A good way to visualize this is as a frame, where some information you display to the audience is within the frame, and other information (that you do not display) lies outside the frame. You focus the information to improve clarity and conciseness, and the audience will want to know why the information you chose is included and where you got it. That same frame may also be related to experience, and your choice of terms, order or reliance on visual aids to communicate ideas. If you are giving a speech on harvesting crops on an incline, and your audience is made up of rural Bolivians who farm manually, talking about a combine may not be as effective as showing one in action in order to establish a frame of reference.
Table 12.1 “Nine Cognate Strategies” summarizes the nine cognate strategies in relation to Aristotle’s forms of rhetorical proof; it also provides areas on which to focus your attention as you design your message.
Table 12.1 Nine Cognate Strategies
|Aristotle’s Forms of Rhetorical Proof||Cognate Strategies||Focus|
You’ll want to consider the cognate strategies and how to address each area to make your speech as effective as possible, given your understanding of the rhetorical situation.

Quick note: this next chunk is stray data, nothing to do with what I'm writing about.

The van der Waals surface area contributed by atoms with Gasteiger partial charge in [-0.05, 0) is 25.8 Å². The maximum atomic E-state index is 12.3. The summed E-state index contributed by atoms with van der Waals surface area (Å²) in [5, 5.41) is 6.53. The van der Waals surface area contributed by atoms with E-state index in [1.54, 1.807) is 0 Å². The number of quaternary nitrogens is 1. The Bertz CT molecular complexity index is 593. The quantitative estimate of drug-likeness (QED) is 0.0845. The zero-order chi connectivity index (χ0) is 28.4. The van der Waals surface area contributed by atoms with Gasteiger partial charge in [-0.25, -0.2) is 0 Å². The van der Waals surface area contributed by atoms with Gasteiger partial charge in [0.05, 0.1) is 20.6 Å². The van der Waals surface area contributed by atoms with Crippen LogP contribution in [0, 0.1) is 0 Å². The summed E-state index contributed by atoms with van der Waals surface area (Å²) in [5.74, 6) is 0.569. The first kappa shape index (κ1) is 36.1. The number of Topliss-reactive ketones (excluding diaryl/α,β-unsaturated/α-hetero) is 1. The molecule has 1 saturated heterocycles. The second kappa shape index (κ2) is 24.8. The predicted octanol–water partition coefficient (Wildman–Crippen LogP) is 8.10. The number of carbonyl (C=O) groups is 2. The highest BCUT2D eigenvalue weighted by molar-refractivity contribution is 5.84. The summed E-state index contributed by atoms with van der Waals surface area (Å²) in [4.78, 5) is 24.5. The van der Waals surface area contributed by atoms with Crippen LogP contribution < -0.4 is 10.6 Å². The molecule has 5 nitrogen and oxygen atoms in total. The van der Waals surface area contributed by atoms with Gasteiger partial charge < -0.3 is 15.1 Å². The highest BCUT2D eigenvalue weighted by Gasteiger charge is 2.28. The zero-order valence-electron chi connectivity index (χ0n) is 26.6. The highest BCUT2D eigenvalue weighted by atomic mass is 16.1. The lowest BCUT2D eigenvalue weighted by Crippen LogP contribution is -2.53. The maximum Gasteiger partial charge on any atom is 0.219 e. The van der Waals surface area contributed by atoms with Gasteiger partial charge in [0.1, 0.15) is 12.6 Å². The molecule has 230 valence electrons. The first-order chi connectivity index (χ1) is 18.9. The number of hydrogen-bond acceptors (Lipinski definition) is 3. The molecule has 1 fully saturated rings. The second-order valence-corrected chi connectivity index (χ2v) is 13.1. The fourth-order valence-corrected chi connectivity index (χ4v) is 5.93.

The nine cognate strategies all contribute to your success in conveying the speech to the audience.
Make a copy of Table 12.2 “How I Will Apply the Cognate Strategies” and use it to help get yourself organized as you start to prepare your speech. Fill in the far right column according to how each rhetorical element, cognate strategy, and focus will apply to the specific speech you are preparing.
Table 12.2 How I Will Apply the Cognate Strategies
Aristotle’s Forms of Rhetorical Proof Cognate Strategies Focus My speech will address each element and strategy by (verbal and visual) Pathos
- Clear understanding
- Key points
- Order, hierarchy, placement
- Character, trust
- Norms and anticipated outcomes
- Sources and frames of reference
- In a group with your classmates, complete the above exercise using Table 12.2 “How I Will Apply the Cognate Strategies” and demonstrate your results.
- Find an example where a speaker was lacking ethos, pathos, or logos. Write a brief summary of the presentation, and make at least one suggestion for improvement. Compare your results with classmates.
- Does organizing a presentation involve ethics? Explain your response and discuss it with the class.
Kostelnick, C., & Roberts, D. (1998). Designing visual language: Strategies for professional communicators. Needham Heights, MA: Allyn & Bacon.
Wisse, J. (1989). Ethos and pathos: From Aristotle to Cicero. Amsterdam, Netherlands: Adolph M. Hakkert.
This is a derivative of Business Communication for Success by a publisher who has requested that they and the original author not receive attribution, which was originally released and is used under CC BY-NC-SA. This work, unless otherwise expressly stated, is licensed under a Creative Commons Attribution-NonCommercial-ShareAlike 4.0 International License.